October 10, 2019 — An independent analysis of Lutonix 035 drug-coated balloon (DCB) patient-level data showed no statistically significant mortality increase. This was one of the first major reviews of trial data for patients who were treated with a paclitaxel coated device used in peripheral vessels following a meta analysis study of paclitaxel device trials published in December 2018 that showed a mortality safety signal. This was a major discussion during the FDA townhall meeting at the Transcatheter Cardiovascular Therapeutics (TCT) 2019 meeting, where this late-breaking trial was presented.
The study was published in the Journal of the American College of Cardiology (JACC): Cardiovascular Interventions and simultaneously presented in a late-breaking session at TCT.
This independent analysis evaluated Lutonix 035 DCB (N=1093) and standard percutaneous transluminal angioplasty (PTA) (N=250) safety outcomes using patient-level data and propensity-matching from three Lutonix DCB randomized, controlled trials: LEVANT 1, LEVANT 2 and LEVANT Japan, as well as the Continued Access cohort of the LEVANT 2 trial, and confirmed that there was no statistically significant increase in mortality with the use of Lutonix 035 DCB.
“While the FDA and Advisory Committee of Circulatory System Devices Panel in June identified a late mortality signal after treatment with paclitaxel-coated devices using a meta-analysis of randomized, controlled trials at five years from multiple companies, they recognized the benefits of these devices, including fewer reinterventions. They agreed that the magnitude of the signal should be interpreted with caution due to multiple limitations in the available data,” said Kenneth Ouriel, M.D., president and CEO, Syntactx, the clinical research firm that conducted the independent analysis, and former chairman of Surgery at the Cleveland Clinic. “This large patient-level analysis found no statistically significant increase in mortality associated with Lutonix DCB treatment. Lutonix DCB remains a viable medical therapy for patients with peripheral arterial disease who demonstrate a high risk for restenosis and repeat femoropopliteal interventions.”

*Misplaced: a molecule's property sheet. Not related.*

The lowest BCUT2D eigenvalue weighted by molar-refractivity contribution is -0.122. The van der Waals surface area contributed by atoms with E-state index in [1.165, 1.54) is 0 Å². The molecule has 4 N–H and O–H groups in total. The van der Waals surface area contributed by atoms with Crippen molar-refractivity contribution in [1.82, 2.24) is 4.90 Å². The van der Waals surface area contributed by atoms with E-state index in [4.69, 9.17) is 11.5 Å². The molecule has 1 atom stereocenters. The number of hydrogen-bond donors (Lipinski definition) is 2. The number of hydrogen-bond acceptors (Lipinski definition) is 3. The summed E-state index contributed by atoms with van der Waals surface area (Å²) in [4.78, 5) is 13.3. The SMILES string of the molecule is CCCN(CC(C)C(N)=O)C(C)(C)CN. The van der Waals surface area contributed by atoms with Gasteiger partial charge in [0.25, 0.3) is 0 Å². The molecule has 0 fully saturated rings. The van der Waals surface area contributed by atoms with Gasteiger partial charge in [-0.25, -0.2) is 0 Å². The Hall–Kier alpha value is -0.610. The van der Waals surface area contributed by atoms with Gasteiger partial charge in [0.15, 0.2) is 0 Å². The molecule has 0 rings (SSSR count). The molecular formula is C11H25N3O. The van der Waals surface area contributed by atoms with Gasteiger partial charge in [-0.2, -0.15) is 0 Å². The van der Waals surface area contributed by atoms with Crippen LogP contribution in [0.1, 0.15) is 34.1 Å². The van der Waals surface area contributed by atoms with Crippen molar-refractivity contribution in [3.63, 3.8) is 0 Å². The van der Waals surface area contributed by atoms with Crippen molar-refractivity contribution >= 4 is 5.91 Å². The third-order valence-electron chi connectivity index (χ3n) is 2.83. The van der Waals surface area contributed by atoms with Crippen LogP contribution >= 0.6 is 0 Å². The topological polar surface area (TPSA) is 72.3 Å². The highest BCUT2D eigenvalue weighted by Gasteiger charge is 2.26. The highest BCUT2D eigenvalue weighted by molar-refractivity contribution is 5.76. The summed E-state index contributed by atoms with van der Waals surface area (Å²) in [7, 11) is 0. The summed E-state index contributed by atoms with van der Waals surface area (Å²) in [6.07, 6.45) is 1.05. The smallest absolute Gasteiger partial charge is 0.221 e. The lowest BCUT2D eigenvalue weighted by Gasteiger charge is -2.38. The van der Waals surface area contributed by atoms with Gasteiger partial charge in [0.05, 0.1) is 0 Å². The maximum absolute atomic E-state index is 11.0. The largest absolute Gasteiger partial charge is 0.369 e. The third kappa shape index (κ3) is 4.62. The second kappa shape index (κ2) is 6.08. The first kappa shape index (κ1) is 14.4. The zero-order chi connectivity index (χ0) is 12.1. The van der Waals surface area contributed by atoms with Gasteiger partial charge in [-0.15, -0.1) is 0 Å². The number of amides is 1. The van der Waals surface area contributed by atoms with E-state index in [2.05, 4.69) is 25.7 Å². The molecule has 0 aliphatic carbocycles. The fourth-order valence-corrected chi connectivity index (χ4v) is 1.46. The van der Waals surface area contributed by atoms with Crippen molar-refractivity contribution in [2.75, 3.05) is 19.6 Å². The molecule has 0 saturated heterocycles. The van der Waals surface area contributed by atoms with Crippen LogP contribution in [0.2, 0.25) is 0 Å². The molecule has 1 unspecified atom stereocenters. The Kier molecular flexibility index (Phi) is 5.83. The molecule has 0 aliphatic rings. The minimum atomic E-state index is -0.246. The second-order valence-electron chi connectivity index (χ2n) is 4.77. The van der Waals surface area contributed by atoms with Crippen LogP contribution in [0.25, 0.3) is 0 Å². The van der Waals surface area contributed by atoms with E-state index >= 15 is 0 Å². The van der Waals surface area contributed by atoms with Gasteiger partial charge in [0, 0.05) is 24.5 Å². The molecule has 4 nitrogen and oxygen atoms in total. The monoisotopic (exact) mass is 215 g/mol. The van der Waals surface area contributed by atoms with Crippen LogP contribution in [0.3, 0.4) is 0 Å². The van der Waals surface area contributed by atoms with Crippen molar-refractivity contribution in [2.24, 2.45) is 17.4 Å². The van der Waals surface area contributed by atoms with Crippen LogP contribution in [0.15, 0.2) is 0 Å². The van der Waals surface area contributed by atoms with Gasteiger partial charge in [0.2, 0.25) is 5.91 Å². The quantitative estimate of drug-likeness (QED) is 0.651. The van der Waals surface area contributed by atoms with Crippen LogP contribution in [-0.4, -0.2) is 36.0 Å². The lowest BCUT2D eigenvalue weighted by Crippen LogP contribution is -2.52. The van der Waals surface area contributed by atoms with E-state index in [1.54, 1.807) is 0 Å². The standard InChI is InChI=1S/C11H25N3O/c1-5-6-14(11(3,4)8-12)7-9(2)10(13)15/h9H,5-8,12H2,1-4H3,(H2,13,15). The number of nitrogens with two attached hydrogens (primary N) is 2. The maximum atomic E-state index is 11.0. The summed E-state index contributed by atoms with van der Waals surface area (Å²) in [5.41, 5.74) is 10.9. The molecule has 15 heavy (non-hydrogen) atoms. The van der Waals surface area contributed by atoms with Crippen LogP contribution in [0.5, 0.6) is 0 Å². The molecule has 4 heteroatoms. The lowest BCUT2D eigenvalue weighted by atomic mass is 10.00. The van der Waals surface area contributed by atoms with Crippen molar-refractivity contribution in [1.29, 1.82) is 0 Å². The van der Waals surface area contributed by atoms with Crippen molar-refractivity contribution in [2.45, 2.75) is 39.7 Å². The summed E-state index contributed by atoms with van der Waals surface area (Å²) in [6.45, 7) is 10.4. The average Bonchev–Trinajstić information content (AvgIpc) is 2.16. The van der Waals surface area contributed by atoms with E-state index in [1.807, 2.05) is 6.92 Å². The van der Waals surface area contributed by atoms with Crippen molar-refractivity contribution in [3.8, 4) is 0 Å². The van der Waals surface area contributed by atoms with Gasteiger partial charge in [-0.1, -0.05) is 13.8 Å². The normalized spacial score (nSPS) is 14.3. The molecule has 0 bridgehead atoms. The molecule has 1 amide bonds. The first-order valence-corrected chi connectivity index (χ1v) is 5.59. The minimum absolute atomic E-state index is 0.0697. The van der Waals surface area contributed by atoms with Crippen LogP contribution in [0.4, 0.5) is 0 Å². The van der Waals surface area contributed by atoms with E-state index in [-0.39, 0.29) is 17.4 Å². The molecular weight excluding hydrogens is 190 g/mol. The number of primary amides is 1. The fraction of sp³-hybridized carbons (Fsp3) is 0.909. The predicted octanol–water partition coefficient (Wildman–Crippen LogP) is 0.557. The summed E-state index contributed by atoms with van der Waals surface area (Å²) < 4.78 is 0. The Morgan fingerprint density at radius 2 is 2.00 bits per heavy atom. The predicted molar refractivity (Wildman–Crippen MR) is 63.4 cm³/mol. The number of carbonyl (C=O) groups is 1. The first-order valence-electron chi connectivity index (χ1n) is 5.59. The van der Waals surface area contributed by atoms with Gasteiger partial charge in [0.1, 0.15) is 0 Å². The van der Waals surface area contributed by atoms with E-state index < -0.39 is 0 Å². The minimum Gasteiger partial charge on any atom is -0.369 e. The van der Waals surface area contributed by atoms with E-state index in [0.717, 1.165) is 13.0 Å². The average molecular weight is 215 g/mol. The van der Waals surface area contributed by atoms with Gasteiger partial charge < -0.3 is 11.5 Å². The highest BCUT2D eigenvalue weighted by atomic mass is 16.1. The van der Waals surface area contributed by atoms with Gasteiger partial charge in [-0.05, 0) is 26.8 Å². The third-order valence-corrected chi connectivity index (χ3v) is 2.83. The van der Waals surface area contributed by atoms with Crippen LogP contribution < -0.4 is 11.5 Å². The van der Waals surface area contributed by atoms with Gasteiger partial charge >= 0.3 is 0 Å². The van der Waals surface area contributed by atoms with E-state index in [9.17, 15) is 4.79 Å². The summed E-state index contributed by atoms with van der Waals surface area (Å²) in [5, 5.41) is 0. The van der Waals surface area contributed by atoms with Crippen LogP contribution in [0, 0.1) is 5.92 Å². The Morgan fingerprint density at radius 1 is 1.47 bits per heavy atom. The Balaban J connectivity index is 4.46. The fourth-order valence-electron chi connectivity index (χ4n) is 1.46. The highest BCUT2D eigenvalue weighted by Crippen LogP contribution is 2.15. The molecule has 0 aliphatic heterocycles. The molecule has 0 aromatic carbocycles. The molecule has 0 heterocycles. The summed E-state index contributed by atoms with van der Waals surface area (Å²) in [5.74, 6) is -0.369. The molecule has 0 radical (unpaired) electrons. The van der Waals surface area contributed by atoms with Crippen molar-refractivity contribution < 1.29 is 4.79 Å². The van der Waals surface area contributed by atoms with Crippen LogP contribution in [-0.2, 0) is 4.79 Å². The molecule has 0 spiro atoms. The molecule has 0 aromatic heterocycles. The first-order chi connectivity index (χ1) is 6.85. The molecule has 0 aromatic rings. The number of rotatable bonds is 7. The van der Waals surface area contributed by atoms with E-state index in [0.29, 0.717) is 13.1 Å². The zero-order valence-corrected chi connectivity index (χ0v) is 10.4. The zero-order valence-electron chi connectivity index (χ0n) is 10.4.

Further, a medical advisory committee comprised of an interventionalist and oncologist re-evaluated the cause of death in the LEVANT 1 and LEVANT 2 trials, including the LEVANT 2 Continued Access cohort. This independent review confirmed through adjudication that zero deaths were determined to be related to paclitaxel. Moreover, no clustering or pattern of death in any cardiovascular or non-cardiovascular categories was observed, which would have indicated a causal relationship between paclitaxel and death.
“The published patient-level analysis from Syntactx provides important information that health care providers can use to make an informed decision on the use of paclitaxel devices until additional long-term data are available,” said J.D. Meler, M.D., vice president of Medical and Clinical Affairs for BD’s Peripheral Intervention business. “Patient safety is our top priority, and BD remains committed to improving the quality of life of patients with PAD.”
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1. Kenneth Ouriel, Mark A. Adelman, Kenneth Rosenfield, et al. Safety of Paclitaxel-Coated Balloon Angioplasty for Femoropopliteal Peripheral Artery Disease. JACC: Cardiovascular Interventions. Published online September 2019. DOI: 10.1016/j.jcin.2019.08.025.